Cocktail of the WeekMay 30, 2012
Jody Kurash • May 30, 2012
Just in time for the upcoming summer season, the Museum of the American Cocktail hosted an event last week at the Georgetown Four Seasons Hotel celebrating popular drinks from South of the Border. Three bartenders from Bourbon Steak?Duane Sylvester, JP Caceres and Jamie McBain?each prepared cocktails featuring spirits from Latin America and the Caribbean. Sylvester, whose family hails from Trinidad and Tobago, presented two rum drinks, a classic punch and mojito. Caceres, from Bolivia, presented two traditional South American cocktails, the caipirinha, made with cachaca from Brazil, the pisco sour, and the forged frompisco, a Peruvian grape-based spirit.
McBain presented the only original cocktail of the evening?a crimson-red tequila and beet juice concoction called ?We Got the Beet.? Being a tequila lover, I am always on the lookout for non-traditional agave tipples. But for a person who doesn?t like beets, I approached this concoction with hesitation. I later learned that Jamie, himself, doesn?t eat beets either.
He developed the recipe after receiving multiple requests as a bartender for flavored margaritas. ?I get asked to make flavored margaritas, which I don?t,? Jamie said sternly. ?This is my small concession.?
The classic margarita is a simple formula. Consisting of tequila, lime juice and a sweetener?usually an orange liqueur like Cointreau or triple sec?it yields a pleasing sweet and sour and potentially salty profile if you enjoy a salted rim.
Jamie?s five-ingredient recipe of tequila, beet juice, agave syrup, lime and Averna Amaro, creates a multi-layered complex cocktail. Amaro?meaning ?bitter? in Italian?is an herbal liqueur, usually enjoyed as an after-dinner digestif. It is produced by macerating herbs, roots, flowers, bark and citrus peels in alcohol, mixing it with sugar syrup, and allowing it to age in casks or bottles. Averna has a distinct herbaceous flavor that tempers the sweetness of the beet juice and highlights the root vegetable?s earthy quality. The result is a harmonious balance of sweet, sour, bitter and salty.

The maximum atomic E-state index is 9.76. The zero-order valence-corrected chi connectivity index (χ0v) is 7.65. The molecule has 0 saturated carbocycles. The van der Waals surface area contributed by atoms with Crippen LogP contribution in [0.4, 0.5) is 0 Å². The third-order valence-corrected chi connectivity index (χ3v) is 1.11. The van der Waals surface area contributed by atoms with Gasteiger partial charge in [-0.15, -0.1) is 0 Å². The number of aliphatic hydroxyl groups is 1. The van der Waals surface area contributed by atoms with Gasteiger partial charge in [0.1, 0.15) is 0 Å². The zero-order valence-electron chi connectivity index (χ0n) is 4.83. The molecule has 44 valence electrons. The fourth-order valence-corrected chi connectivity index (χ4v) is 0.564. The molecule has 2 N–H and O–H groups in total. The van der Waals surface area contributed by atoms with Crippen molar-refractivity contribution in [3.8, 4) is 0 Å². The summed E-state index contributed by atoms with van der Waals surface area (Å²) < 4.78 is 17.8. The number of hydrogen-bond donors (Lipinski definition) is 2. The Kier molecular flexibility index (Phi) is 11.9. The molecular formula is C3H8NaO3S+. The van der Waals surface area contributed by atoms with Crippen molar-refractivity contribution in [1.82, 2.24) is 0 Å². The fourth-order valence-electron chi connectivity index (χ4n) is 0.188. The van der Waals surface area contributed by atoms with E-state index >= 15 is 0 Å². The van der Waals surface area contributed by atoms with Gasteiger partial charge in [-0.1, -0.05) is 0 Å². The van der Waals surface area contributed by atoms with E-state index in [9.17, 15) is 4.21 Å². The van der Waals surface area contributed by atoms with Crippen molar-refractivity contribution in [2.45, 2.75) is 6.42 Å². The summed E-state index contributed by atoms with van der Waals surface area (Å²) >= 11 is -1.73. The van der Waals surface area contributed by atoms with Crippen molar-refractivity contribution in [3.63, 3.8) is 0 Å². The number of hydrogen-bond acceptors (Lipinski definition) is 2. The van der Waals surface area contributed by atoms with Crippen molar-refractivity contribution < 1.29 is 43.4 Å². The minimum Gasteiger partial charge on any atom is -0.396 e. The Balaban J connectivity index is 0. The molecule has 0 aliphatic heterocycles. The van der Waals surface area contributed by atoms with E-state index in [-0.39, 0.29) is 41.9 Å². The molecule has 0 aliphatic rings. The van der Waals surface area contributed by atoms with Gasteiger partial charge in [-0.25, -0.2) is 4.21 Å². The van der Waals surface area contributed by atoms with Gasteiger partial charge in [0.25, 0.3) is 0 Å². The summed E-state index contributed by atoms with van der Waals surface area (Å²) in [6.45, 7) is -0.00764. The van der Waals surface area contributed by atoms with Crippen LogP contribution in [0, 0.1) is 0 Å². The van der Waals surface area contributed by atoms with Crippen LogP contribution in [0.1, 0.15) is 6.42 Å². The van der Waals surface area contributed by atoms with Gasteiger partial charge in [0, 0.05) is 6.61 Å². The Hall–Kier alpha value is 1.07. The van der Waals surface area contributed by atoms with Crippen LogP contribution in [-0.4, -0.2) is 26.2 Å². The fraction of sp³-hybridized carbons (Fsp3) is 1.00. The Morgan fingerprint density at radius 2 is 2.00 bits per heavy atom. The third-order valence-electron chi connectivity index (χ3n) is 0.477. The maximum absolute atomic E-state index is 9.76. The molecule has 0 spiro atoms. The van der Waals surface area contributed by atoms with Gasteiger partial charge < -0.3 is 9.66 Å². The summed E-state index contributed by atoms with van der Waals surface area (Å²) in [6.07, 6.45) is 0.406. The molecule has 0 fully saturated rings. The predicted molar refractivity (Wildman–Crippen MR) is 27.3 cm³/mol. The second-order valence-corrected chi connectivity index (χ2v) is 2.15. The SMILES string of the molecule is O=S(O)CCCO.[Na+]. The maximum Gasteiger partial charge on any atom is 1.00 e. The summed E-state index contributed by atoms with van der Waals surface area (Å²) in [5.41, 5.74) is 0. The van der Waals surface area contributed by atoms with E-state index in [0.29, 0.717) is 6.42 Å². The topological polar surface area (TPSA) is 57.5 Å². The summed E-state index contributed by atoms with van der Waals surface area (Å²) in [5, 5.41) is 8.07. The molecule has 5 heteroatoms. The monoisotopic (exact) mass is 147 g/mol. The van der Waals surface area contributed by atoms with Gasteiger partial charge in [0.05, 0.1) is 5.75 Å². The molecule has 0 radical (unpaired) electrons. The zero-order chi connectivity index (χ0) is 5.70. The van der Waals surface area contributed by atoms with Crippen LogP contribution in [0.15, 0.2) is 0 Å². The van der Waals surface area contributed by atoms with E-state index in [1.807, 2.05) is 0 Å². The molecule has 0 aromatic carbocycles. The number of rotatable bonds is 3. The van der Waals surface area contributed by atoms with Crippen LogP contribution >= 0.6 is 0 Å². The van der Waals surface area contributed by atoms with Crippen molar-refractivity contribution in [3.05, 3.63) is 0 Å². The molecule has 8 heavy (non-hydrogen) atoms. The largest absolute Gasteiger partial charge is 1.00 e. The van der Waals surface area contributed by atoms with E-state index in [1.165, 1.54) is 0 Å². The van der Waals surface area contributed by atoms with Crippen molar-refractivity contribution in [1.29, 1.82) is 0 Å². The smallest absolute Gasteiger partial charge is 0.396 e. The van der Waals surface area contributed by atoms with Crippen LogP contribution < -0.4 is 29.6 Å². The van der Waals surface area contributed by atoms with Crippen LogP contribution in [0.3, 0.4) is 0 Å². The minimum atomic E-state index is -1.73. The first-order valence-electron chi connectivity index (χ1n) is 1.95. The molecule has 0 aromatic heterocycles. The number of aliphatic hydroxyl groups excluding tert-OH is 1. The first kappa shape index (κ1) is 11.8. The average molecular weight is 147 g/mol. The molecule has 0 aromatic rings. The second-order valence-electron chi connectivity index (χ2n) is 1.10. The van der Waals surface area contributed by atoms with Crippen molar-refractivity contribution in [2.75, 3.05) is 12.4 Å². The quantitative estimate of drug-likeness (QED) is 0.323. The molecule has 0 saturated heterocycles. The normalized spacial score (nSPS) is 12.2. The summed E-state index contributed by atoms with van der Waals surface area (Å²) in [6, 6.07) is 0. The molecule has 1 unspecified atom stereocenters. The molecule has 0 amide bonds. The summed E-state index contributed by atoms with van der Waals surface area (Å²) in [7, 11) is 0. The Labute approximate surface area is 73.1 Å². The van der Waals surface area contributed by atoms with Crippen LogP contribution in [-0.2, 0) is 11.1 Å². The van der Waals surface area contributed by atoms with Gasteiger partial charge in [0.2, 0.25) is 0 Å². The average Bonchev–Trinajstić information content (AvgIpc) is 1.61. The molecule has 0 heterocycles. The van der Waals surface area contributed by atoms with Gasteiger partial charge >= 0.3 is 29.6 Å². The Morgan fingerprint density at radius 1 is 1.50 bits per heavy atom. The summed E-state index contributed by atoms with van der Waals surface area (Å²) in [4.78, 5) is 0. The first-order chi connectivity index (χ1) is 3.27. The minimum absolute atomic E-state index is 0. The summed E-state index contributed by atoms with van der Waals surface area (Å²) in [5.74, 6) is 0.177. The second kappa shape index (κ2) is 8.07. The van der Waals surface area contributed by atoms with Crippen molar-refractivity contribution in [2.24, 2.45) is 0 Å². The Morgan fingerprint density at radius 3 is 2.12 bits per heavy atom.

For tequila, Jamie uses Partido Reposado for this cocktail. Reposado?meaning ?rested? in Spanish?refers to any 100 percent agave tequila, which has been aged between two and 12 months in oak barrels. Jamie enjoys the subtle smoky flavor the reposado tequila imparts in this drink.
For those planning to make this cocktail at home, finding the beet juice can be tricky. A health food store that sells fresh juices may be your only pre-made option. Otherwise, you?ll need a juicer to make it at home. At Bourbon Steak, Jamie uses beets that have been steamed first. But if you would prefer a more pronounced earthy flavor in your cocktail, he suggests roasting the vegetables before juicing. In addition to their unique freshness, the beets, will give this cocktail a stunning scarlet hue.
If you don?t have access to a juicer at home, you can sample the ?We Got The Beat? at Bourbon Steak located inside the Four Seasons hotel in Georgetown. For more information on upcoming seminars being hosted by the Museum of the American Cocktail, please visit www.museumoftheamericancocktail.org
**We Got The Beet**
1.5 ounces Partido reposado tequila
.5 ounce beet juice
.5 ounces Agave nectar
.5 ounce Averna
.5 Ounce lime juice.
Salt half the rim of your cocktail glass. Mix four ingredients in a shaker with ice and shake.Strain intoglass.
Cocktail of the WeekMay 16, 2012
Jody Kurash • May 16, 2012